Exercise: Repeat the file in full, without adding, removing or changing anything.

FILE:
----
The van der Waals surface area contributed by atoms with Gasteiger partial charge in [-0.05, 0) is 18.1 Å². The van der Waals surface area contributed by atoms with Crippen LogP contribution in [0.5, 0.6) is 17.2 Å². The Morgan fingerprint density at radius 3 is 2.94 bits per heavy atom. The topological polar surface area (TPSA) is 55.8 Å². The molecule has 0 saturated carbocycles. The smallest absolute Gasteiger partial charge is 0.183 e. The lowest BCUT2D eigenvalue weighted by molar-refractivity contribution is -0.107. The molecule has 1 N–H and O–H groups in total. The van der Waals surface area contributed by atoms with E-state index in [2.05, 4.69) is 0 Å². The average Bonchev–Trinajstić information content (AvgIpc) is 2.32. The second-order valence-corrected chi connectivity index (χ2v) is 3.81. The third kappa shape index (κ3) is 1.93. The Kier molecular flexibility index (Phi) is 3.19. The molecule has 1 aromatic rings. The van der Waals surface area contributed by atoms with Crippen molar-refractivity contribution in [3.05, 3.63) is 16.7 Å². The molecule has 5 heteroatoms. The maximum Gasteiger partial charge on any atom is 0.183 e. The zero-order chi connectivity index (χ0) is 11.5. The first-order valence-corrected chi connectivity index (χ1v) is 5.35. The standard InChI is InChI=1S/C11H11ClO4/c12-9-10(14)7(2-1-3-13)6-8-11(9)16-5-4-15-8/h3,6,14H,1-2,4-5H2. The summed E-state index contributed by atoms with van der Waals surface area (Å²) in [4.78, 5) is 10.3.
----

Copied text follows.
The van der Waals surface area contributed by atoms with Gasteiger partial charge in [-0.05, 0) is 18.1 Å². The van der Waals surface area contributed by atoms with Crippen LogP contribution in [0.5, 0.6) is 17.2 Å². The Morgan fingerprint density at radius 3 is 2.94 bits per heavy atom. The topological polar surface area (TPSA) is 55.8 Å². The molecule has 0 saturated carbocycles. The smallest absolute Gasteiger partial charge is 0.183 e. The lowest BCUT2D eigenvalue weighted by molar-refractivity contribution is -0.107. The molecule has 1 N–H and O–H groups in total. The van der Waals surface area contributed by atoms with E-state index in [2.05, 4.69) is 0 Å². The average Bonchev–Trinajstić information content (AvgIpc) is 2.32. The second-order valence-corrected chi connectivity index (χ2v) is 3.81. The third kappa shape index (κ3) is 1.93. The Kier molecular flexibility index (Phi) is 3.19. The molecule has 1 aromatic rings. The van der Waals surface area contributed by atoms with Crippen molar-refractivity contribution in [3.05, 3.63) is 16.7 Å². The molecule has 5 heteroatoms. The maximum Gasteiger partial charge on any atom is 0.183 e. The zero-order chi connectivity index (χ0) is 11.5. The first-order valence-corrected chi connectivity index (χ1v) is 5.35. The standard InChI is InChI=1S/C11H11ClO4/c12-9-10(14)7(2-1-3-13)6-8-11(9)16-5-4-15-8/h3,6,14H,1-2,4-5H2. The summed E-state index contributed by atoms with van der Waals surface area (Å²) in [4.78, 5) is 10.3.